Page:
Adenoid hilighted in green.
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Adenoid hypertrophy (or enlarged adenoids) is the unusual growth ("hypertrophy") of the adenoid tonsil first described by the Danish physician Wilhelm Meyer (1824-1895) in Copenhagen in 1868. He described that a long term adenoid hypertrophy will cause an obstruction of the nasal airways. These will lead to a dentofacial growth anomaly that was defined as "adenoid facies" (see long face syndrome).
There is very little lymphoid tissue in the nasopharynx of young babies; humans are born without substantial adenoids. The mat of lymphoid tissue called adenoids starts to get sizable during the first year of life. Just how big the adenoids become is quite variable between individual children.
Enlarged adenoids can become nearly the size of a ping pong ball and completely block airflow through the nasal passages. Even if enlarged adenoids are not substantial enough to physically block the back of the nose, they can obstruct airflow enough so that breathing through the nose requires an uncomfortable amount of work, and inhalation occurs instead through an open mouth. Adenoids can also obstruct the nasal airway enough to affect the voice without actually stopping nasal airflow altogether.
Nasal blockage is determined by at least two factors: 1) the size of the adenoids, and 2) the size of the nasal pharynx passageway. The adenoid usually reaches its greatest size by about age 5 years or so, and then fades away ("atrophies") by late childhood - generally by the age of 7 years. The lymphoid tissue remains under the mucosa of the nasopharynx, and could be seen under a microscope if the area was biopsied, but the mass is so reduced in size that the roof of the nasopharynx becomes flat rather than mounded. Just as the size of the adenoids is variable between individuals, so is the age at which adenoids atrophy.
The adenoids, like all lymphoid tissue, enlarge when infected. Although lymphoid tissue does act to fight infection, sometimes bacteria and viruses can lodge within it and survive. Chronic infection, either viral or bacterial, can keep the pad of adenoids enlarged for years, even into adulthood. Some viruses, such as the Epstein-Barr Virus, can cause dramatic enlargement of lymphoid tissue. Primary or reactivation infections with Epstein Barr Virus, and certain other bacteria and viruses, can even cause enlargement of the adenoidal pad in an adult whose adenoids had previously become atrophied.
The symptoms caused by enlarged adenoids are mostly due to where this lymphoid tissue is located. The adenoids are in the midline of the nasopharynx, and the Eustachian tubes open from either ear to the right and left of them. Eustachian tubes ventilate the middle ear. Very large adenoids will block air passage in both the nose and the ears. This obstruction of normal air ventilation can lead to both sinusitis and otitis media. In children with excessive middle ear infections and chronic middle ear fluid, there is a high bacterial count in the adenoids as compared to children without problematic otitis media, even if the size of the adenoids is small. The adenoids in these cases provides a reservoir of pathogenic bacteria that cause ear infections and subsequent middle ear effusions (fluid).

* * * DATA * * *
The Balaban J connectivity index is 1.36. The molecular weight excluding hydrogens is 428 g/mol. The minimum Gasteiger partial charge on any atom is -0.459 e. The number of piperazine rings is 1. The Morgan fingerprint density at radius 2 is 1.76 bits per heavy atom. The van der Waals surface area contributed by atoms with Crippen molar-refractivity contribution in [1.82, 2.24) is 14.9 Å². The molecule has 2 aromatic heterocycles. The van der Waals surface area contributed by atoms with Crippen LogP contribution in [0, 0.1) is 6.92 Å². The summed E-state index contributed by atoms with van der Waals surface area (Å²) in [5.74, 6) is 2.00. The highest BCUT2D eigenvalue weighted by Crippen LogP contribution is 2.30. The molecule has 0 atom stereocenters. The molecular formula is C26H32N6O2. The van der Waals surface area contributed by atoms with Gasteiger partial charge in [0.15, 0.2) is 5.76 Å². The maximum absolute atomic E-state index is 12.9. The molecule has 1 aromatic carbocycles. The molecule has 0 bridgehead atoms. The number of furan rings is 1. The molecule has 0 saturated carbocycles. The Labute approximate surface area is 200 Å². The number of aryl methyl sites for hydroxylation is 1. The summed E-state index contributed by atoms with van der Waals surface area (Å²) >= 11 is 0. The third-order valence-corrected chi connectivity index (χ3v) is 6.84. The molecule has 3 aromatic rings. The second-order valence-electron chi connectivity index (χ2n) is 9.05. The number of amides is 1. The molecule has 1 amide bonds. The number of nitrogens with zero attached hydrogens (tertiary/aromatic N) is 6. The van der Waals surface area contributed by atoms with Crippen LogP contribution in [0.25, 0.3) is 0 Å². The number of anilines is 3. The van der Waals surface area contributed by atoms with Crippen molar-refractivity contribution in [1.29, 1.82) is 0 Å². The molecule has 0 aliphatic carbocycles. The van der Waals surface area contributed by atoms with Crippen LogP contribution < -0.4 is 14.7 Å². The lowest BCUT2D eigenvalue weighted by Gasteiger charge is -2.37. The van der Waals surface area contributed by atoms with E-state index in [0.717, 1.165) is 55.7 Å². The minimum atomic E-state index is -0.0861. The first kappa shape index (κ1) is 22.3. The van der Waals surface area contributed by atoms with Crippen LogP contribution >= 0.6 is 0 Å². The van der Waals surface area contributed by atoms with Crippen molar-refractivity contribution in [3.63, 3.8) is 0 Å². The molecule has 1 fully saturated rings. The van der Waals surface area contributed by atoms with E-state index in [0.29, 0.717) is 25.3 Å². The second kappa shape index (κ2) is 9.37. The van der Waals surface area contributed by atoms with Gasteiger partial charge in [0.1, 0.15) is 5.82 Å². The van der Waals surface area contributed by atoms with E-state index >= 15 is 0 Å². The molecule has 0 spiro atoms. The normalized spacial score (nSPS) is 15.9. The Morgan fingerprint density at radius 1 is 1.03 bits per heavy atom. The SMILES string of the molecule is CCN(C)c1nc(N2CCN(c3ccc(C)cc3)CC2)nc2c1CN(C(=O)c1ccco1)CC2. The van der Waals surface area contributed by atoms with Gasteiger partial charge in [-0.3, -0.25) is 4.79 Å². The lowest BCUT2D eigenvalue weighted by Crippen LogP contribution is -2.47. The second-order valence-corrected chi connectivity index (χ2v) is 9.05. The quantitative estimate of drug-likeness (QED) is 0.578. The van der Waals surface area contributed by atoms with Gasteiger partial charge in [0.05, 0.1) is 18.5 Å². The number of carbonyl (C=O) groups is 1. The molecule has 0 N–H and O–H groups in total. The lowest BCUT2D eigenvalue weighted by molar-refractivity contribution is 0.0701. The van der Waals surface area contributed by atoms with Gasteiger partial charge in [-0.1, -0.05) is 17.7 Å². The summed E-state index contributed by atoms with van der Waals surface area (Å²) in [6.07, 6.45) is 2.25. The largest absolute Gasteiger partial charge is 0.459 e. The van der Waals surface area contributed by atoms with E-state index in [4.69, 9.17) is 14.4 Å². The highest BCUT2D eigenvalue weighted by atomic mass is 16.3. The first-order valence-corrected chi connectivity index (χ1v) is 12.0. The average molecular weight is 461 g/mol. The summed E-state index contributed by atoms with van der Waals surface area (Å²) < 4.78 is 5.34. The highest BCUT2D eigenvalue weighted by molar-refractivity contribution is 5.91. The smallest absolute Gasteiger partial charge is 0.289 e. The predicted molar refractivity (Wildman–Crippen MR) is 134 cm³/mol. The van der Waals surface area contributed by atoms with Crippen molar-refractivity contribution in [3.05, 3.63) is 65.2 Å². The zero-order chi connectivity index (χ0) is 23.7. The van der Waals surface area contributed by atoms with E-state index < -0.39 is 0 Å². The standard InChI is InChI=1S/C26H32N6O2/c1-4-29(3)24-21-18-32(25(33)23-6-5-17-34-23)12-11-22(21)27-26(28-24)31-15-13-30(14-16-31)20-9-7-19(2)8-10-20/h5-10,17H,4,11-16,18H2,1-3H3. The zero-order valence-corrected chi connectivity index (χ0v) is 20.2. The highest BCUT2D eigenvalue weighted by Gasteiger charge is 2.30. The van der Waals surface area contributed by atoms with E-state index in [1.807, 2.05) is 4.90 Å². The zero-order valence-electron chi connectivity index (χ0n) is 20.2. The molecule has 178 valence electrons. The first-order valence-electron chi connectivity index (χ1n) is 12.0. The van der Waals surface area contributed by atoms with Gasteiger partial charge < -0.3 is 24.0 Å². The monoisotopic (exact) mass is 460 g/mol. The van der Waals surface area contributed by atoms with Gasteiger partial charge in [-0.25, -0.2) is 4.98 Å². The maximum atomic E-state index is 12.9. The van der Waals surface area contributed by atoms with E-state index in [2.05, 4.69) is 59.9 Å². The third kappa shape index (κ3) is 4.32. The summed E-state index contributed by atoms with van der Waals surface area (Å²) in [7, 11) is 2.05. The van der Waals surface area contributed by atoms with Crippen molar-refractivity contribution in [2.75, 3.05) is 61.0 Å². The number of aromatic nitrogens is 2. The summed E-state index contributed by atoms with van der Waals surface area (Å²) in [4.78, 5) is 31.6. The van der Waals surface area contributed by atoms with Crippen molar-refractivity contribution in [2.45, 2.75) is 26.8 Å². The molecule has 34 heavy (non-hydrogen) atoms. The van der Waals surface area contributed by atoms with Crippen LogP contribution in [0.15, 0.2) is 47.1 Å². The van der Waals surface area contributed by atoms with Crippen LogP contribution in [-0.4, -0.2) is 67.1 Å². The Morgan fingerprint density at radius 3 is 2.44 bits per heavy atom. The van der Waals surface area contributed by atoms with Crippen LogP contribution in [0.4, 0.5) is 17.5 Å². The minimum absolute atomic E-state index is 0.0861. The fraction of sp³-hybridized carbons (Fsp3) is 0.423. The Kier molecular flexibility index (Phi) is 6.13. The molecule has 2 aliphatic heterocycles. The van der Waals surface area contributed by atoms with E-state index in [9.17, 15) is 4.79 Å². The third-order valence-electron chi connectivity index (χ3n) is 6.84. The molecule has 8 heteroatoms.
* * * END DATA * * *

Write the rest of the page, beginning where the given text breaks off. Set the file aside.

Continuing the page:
The nasopharynx lies right above the throat. Splashes of excessive "drip" from infected adenoids may land directly on the vocal cords. Although the larynx and vocal cords do not ordinarily become infected from adenoiditis, their mucosa does become irritated. The vocal cords are extremely sensitive to touch, and any fluid drops falling on them cause an irresistible urge to cough. Adenoiditis therefore is one of the causes of cough.
Surgical removal of the adenoids is a procedure called adenoidectomy. Carried out through the mouth under a general anaesthetic, adenoidectomy involves the adenoids being curetted, cauterised, lasered, or otherwise ablated. Adenoidectomy is most often performed because of nasal obstruction, but is also performed to reduce middle ear infections and fluid (otitis media). The procedure is often carried out at the same time as a tonsillectomy, since the adenoids can be clearly seen and assessed by the surgeon at that time. Adenoidectomy is also performed on patients who have chronic ear infections caused by the adenoids blocking the eustachian tube.
- Gates G (1996). "Sizing up the adenoid.". Arch Otolaryngol Head Neck Surg 122 (3): 239–40. doi:10.1001/archotol.1996.01890150017004. PMID 8607949.
- Kenna, Margaret A.; Bluestone, Charles D.; Stool, Sylvan E. (1996). "Chapters 58–59". Pediatric otolaryngology 2. Philadelphia: Saunders. ISBN 0-7216-5248-4.
- BUPA Health Fact Sheet. "Adenoidectomy"